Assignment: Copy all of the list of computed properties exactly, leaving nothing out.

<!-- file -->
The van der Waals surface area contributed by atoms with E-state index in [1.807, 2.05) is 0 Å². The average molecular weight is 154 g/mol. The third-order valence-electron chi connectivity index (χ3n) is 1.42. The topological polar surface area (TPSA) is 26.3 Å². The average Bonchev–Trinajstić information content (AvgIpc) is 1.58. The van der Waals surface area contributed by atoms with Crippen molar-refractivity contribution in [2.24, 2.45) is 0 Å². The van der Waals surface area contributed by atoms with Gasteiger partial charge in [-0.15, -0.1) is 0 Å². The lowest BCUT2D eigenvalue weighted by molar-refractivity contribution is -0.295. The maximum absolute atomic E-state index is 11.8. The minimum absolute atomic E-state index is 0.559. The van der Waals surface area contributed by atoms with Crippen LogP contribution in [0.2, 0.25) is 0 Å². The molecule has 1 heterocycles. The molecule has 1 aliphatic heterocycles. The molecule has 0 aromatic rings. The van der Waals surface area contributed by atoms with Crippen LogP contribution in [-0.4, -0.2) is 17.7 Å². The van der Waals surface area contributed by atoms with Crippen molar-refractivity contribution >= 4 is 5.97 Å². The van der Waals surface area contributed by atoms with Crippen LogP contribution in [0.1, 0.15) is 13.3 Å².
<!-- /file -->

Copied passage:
The van der Waals surface area contributed by atoms with E-state index in [1.807, 2.05) is 0 Å². The average molecular weight is 154 g/mol. The third-order valence-electron chi connectivity index (χ3n) is 1.42. The topological polar surface area (TPSA) is 26.3 Å². The average Bonchev–Trinajstić information content (AvgIpc) is 1.58. The van der Waals surface area contributed by atoms with Crippen molar-refractivity contribution in [2.24, 2.45) is 0 Å². The van der Waals surface area contributed by atoms with Gasteiger partial charge in [-0.15, -0.1) is 0 Å². The lowest BCUT2D eigenvalue weighted by molar-refractivity contribution is -0.295. The maximum absolute atomic E-state index is 11.8. The minimum absolute atomic E-state index is 0.559. The van der Waals surface area contributed by atoms with Crippen LogP contribution in [0.2, 0.25) is 0 Å². The molecule has 1 heterocycles. The molecule has 1 aliphatic heterocycles. The molecule has 0 aromatic rings. The van der Waals surface area contributed by atoms with Crippen LogP contribution in [-0.4, -0.2) is 17.7 Å². The van der Waals surface area contributed by atoms with Crippen molar-refractivity contribution >= 4 is 5.97 Å². The van der Waals surface area contributed by atoms with Crippen LogP contribution in [0.1, 0.15) is 13.3 Å².